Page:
For the longest time, I was the oldest of five. Then Teresa died, and I was the oldest of four. The way things are going with brother Bill in Tucson, I’m on the threshhold of being the oldest of three. I’m tired of dealing with death, especially in Arizona. Our parents died years apart, also in the spring in Tucson, where the vortex of the damned first pulled me in and colored my perception of the place. Try as I might, I always clench a little at the name, and look at how it makes me write!
Bill has cancer in both lungs. For a time it looked like he’d miraculously arrested the progress of his illness through twice-monthly chemo and plenty of meth. The chemo probably did the work—though what if there’s some synergy or will—and at least the other made him happy. Then yesterday my sister M. (a nurse) dropped in on him after a road trip from Texas. She found him bedridden and abandoned inside his stinking hot singlewide, too weak to sit up or stand. He hadn’t eaten in several days and had cellulitis in his legs. He was septic, she said. Like rotting inside. A couple of days from being gone. There was a cell phone, but he hadn’t called. Most of you probably find that hard to believe, but to me it has “Bill” written all over it. (Bill, Bill, Bill…) His oxygen tank was empty, too, so she phoned for an ambulance right away.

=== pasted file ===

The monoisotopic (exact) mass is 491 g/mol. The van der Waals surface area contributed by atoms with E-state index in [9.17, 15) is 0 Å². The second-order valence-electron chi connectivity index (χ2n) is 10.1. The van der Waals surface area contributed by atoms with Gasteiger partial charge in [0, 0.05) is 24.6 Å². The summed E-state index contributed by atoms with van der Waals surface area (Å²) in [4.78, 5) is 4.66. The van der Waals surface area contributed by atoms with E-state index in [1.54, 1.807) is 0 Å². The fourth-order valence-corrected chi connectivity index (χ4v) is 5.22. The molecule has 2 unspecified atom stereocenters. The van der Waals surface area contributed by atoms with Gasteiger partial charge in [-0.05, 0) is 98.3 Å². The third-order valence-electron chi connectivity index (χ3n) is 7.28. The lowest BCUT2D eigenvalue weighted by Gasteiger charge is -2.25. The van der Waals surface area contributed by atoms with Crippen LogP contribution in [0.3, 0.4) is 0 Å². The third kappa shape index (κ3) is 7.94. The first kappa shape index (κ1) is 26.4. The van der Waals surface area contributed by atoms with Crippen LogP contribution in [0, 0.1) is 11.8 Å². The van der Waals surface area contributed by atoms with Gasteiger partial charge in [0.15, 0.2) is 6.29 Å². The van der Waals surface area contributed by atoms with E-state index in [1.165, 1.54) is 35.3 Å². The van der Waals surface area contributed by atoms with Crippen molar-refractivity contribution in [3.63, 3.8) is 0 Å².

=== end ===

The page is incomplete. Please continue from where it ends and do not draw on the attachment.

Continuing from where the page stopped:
He’s in the intensive care unit at the V.A. hospital in Tucson now, feeling better, apparently, after antibiotics, fluids, and food. We want him in hospice, but if he insists, he might end up back at his trailer after all. He wants to go home so he can keep getting high. I totally understand, but then he’s on his own.
My first reaction on hearing the news was shock and grief. My second reaction, something approaching acceptance, derives both from the fact that there’s nothing anyone can do if the doctors let him go, and that dying is perfectly safe. However the impossible suffering bastard with a secret heart of gold checks out, we can surely say he did it his way, and a part of me will feel some pride in that. No matter what the past, I’ll honor his memory and do him up right. When it’s all over, it’s over, and the world trundles on. Save for happier reasons, I may never set foot in poor Tucson again.